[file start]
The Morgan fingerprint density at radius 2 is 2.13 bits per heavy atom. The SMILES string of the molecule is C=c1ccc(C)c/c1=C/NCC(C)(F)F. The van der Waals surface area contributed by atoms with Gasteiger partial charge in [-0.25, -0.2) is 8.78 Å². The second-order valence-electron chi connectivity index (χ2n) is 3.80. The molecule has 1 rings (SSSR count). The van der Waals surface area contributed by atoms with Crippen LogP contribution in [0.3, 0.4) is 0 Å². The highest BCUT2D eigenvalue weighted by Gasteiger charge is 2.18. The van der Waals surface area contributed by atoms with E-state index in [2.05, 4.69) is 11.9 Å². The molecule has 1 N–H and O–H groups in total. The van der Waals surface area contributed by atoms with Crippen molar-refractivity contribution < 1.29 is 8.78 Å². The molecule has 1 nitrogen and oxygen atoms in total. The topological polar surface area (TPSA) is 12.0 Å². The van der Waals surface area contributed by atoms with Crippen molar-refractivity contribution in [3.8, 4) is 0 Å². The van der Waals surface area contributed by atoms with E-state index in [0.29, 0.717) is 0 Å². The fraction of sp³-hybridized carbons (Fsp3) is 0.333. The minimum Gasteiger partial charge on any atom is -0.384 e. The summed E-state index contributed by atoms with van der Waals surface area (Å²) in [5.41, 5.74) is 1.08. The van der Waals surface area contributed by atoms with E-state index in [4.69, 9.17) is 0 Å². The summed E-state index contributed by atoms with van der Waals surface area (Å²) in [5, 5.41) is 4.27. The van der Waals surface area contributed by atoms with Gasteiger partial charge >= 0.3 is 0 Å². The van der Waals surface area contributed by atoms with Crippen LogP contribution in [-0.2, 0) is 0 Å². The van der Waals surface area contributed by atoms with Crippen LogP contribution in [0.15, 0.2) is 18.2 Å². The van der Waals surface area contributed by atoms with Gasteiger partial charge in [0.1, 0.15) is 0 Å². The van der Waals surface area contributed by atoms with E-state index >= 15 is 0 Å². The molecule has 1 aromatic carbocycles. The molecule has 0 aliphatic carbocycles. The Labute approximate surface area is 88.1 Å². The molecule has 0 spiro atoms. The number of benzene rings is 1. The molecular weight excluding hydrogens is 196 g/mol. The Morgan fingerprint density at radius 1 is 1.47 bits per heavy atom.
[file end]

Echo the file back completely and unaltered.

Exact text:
The Morgan fingerprint density at radius 2 is 2.13 bits per heavy atom. The SMILES string of the molecule is C=c1ccc(C)c/c1=C/NCC(C)(F)F. The van der Waals surface area contributed by atoms with Gasteiger partial charge in [-0.25, -0.2) is 8.78 Å². The second-order valence-electron chi connectivity index (χ2n) is 3.80. The molecule has 1 rings (SSSR count). The van der Waals surface area contributed by atoms with Crippen LogP contribution in [0.3, 0.4) is 0 Å². The highest BCUT2D eigenvalue weighted by Gasteiger charge is 2.18. The van der Waals surface area contributed by atoms with E-state index in [2.05, 4.69) is 11.9 Å². The molecule has 1 N–H and O–H groups in total. The van der Waals surface area contributed by atoms with Crippen molar-refractivity contribution < 1.29 is 8.78 Å². The molecule has 1 nitrogen and oxygen atoms in total. The topological polar surface area (TPSA) is 12.0 Å². The van der Waals surface area contributed by atoms with Crippen molar-refractivity contribution in [3.8, 4) is 0 Å². The van der Waals surface area contributed by atoms with E-state index in [0.29, 0.717) is 0 Å². The fraction of sp³-hybridized carbons (Fsp3) is 0.333. The minimum Gasteiger partial charge on any atom is -0.384 e. The summed E-state index contributed by atoms with van der Waals surface area (Å²) in [5.41, 5.74) is 1.08. The van der Waals surface area contributed by atoms with E-state index in [4.69, 9.17) is 0 Å². The summed E-state index contributed by atoms with van der Waals surface area (Å²) in [5, 5.41) is 4.27. The van der Waals surface area contributed by atoms with Gasteiger partial charge >= 0.3 is 0 Å². The van der Waals surface area contributed by atoms with Crippen LogP contribution in [-0.2, 0) is 0 Å². The van der Waals surface area contributed by atoms with Crippen LogP contribution in [0.15, 0.2) is 18.2 Å². The van der Waals surface area contributed by atoms with Gasteiger partial charge in [0.1, 0.15) is 0 Å². The van der Waals surface area contributed by atoms with E-state index >= 15 is 0 Å². The molecule has 1 aromatic carbocycles. The molecule has 0 aliphatic carbocycles. The Labute approximate surface area is 88.1 Å². The molecule has 0 spiro atoms. The number of benzene rings is 1. The molecular weight excluding hydrogens is 196 g/mol. The Morgan fingerprint density at radius 1 is 1.47 bits per heavy atom.